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A Dying Light in Corduba
I admit to being a sucker for crime fiction, and over the past few years I had come very close to buying Lindsey Davis' books before. Their mosaic-like covers stand out well on British shelves, and she is prolific enough to have produced a neat matching row of stories about the life and acts of one Marcus Didius Falco, an investigator who moves in some high circles, not to mention some pretty low ones.
Usually I am fastidious about reading a series in the order in which they were written, but my local bookshop persuaded me to do otherwise by the simple ruse of reducing the price of this one, so this is the first I have read. It won't be the last.
The story owes more to Dashiell Hammett or Raymond Chandler than it does to Colin Dexter or Patricia Cornwell. A helpful dramatis personae at the front immediately identifies the antagonists and the protagonists, and a map sets the scene, but the atmosphere is entirely conjured up by Davis' clever immersion in Roman life. All kinds of things which had never occurred to me - could you hire carriages from some primitive Hertz? - slip into the tale, without ever giving the impression of knowledge being paraded.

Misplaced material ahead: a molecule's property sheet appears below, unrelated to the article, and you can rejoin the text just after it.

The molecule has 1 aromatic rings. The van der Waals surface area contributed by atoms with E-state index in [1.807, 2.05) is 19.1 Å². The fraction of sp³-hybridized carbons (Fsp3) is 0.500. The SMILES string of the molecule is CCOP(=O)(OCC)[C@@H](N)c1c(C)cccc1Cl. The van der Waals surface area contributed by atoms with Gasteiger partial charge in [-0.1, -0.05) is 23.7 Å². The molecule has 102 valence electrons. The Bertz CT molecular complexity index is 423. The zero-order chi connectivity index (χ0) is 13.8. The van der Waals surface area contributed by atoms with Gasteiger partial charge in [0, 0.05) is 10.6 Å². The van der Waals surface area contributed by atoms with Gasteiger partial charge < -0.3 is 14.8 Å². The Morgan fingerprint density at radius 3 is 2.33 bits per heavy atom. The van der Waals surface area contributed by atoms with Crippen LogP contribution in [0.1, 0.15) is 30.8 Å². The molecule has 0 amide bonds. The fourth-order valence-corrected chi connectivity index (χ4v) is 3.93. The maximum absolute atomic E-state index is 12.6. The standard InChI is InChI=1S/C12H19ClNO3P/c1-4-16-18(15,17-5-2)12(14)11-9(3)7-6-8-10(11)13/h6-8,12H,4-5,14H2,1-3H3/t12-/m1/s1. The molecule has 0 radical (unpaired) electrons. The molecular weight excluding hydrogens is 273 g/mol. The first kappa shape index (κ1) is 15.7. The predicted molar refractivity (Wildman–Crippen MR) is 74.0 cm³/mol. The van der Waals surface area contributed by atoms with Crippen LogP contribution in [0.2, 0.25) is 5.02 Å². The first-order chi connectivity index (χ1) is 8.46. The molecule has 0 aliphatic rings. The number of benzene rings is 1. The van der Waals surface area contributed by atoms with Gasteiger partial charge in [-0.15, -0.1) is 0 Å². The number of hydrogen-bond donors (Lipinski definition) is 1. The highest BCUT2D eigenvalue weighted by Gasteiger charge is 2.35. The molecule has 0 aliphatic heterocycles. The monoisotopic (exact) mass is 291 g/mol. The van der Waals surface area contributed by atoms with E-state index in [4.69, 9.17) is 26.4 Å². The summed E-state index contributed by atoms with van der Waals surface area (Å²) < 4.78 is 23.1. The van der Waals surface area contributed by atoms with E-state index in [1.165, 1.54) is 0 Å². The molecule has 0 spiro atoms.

Helena, whom we might describe as Falco's significant other, is on the verge of producing their first child when he finds himself sent to Baetica, the area of Spain around modern Seville. After a dinner in Rome thrown by the olive oil producers of Baetica a man is killed and top spymaster Anacrites left for dead. A little investigation shows that there may be a cartel in the making in the olive oil business, and in Baetica olive oil is very big business indeed. Davis crunches a few figures to give some idea of the potential value of this crop, and one can readily see that the rewards for a bit of trickery are sufficient to put a few consciences into neutral. Falco has to find out whether there really is a cartel, who attacked the two men, and bring them to justice, assisted by Helena who has insisted on going with him to Spain. Quite apart from the usual imperatives, Falco has the added strain of wanting to wrap up the case in time to get Helena back to Rome to have the baby, a plot device which one hopes won't be used too often.
The characters are rich and plainly drawn, partly because we see them through Falco's eyes, and Falco is not a man to have lukewarm opinions. Watch for some very uncivil civil servants, a dancer who is not all she seems, and a provincial governor whose way of dealing with inadequate subordinates could well be copied by a few CEOs today.
Above all, luxuriate in the Mediterranean warmth of Baetica in the first century. Get out a clean toga, grab a cup of wine and settle down with the book. I should add that Davis generously lists, at the back of the book, some of those who helped with her research, which avoids the danger that the acknowledgements will give the plot away ("Why is she thanking an authority on first-century aqueduct construction methods?") while proving that the research was done.
Falco is a humorous, sharp narrator with a gift for cutting asides, and I look forward to meeting him again soon.
GRAHAM BRACK , a pharmacist by day, is the staff book reviewer for Renaissance Online Magazine. He lives in Cornwall, England.